The tumultuous start to 2022 on the stock markets is a clear indication they will have a hard time repeating the preceding year, which was a record year in IPOs. However, according to an analysis by the consulting firm Grant Thornton Fahn Kanne, companies in the field of software and security are expected to stand out amongst companies that will go public this year.
In 2021, the IPO market was extremely active. In the Tel Aviv Stock Exchange (TASE), 97 companies issued public offerings (IPOs), raising a record 10.5 billion NIS (approximately $3.24 billion) from the public. In US stock markets, IPO numbers broke records as well, with many Israeli companies joining the ranks on Wall Street, especially technology firms like monday, Global-e, Payoneer, SentinelOne and others.
With the expectations of rising interest rates to fend off inflation, experts believe that what unfolded in 2021 will not repeat itself again this year. Given the volatility that the capital market has experienced since the beginning of this year, 2022 isn’t expected to yield the phenomenal returns of last year or experience similar issuance volumes. The Tel Aviv Stock Exchange is already seeing a moderate wave of IPO cancellations.
However, institutional investors and investment managers estimate that good companies will be able to continue with their IPO plans, even if they must compromise on valuation. During 2021, many of the IPOs seemed to be a sure success, with companies receiving particularly generous pricing.
The larger the amount raised by the company, the more likely it is to become public
Which sectors will stand out in bringing new companies to the public market or feature prominently in M&As? Grant Thornton Fahn Kanne’s 2021 transaction report and analysis prepared for Calcalist shows that the immediate contenders are companies that belong to the areas of software applications, computer data security, and computer software. Grant Thornton Fahn Kanne’s analysis was conducted based on the volume and size of the companies’ fundraising in various sectors over the past few years, revealing that the more the company accumulated in money and seniority, and the larger scale of fundraising it completed, the more likely it was to reach the public stage of its life.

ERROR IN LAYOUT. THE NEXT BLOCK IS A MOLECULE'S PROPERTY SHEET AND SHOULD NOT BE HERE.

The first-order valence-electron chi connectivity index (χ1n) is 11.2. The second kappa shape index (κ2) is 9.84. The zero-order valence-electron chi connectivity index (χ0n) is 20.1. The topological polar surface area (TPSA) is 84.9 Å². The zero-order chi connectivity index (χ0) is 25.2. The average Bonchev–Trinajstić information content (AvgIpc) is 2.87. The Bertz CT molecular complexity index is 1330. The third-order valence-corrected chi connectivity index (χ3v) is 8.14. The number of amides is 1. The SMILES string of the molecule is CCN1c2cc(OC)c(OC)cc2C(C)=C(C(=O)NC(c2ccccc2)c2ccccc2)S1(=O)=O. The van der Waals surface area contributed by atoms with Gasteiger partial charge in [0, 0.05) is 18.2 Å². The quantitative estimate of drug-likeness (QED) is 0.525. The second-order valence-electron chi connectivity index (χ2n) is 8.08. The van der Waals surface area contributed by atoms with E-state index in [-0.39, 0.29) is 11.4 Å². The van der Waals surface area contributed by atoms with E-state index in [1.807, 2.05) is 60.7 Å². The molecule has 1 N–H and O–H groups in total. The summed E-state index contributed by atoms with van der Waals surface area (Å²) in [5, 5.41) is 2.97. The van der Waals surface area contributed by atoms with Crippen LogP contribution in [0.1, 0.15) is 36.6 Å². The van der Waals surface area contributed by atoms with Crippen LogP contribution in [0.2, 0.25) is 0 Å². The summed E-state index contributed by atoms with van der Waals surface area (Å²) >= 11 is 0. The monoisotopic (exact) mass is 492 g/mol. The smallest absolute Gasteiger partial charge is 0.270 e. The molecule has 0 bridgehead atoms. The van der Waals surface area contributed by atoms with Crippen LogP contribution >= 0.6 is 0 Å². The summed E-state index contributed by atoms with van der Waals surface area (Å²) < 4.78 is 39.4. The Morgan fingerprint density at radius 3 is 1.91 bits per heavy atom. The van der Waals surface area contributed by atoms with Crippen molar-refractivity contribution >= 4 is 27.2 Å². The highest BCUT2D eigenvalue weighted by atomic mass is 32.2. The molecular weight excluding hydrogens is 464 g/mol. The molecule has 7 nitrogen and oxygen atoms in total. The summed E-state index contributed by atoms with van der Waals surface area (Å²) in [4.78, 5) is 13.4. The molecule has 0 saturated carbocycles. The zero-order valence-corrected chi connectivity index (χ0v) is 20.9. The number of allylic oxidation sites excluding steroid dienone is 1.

The 2021 transaction report shows that 554 investments and exit transactions (mergers and acquisitions) were made in Israel during last year. 459 transactions were classified as investment transactions. This is an increase compared to 2020 and 2019, with a total of 345 transactions and 285 transactions, respectively. In 2020, 311 of the transactions were investment transactions while in 2019, that number only reached 233. The report also shows that more transactions (investments, mergers, and acquisitions) were made in larger amounts. Thus, in the past year, 15% of the transactions were in the range of $100 million to $1 billion, and 19% of the transactions were in the range of $50 million to $100 million. The rate of transactions in the range of $5 million to $50 million amounted to 65%. In contrast, in 2020, this rate was 74% while transactions in the range of $50 million – $100 million was 13%. The rate of transactions in the range of $100 million – $1 billion stood at 11%.
According to Shlomi Bartov, CEO of Grant Thornton Fahn Kanne Consulting, “The analysis of the data and the trends that are shown in our report are based on more than a thousand transactions over several years. It shows that some industries are expected to be attractive in the capital market and the mergers and acquisitions market in the future.
“The world is becoming increasingly more digital and naturally, such sectors are taking up more space in the market. The Covid-19 pandemic period has created new models of remote work, and companies that have raised funds and adapted their business models may benefit from increased revenues in new business models.”
He also mentioned that one of the most interesting areas of the market is cybersecurity. “If we take the NSO affair as an example, we can see that this event indicated the significance of the technological strength that Israeli companies have in the field. In contrast, this is a case that can harm or delay certain fundraising or issuance processes, as they could deter foreign investors.”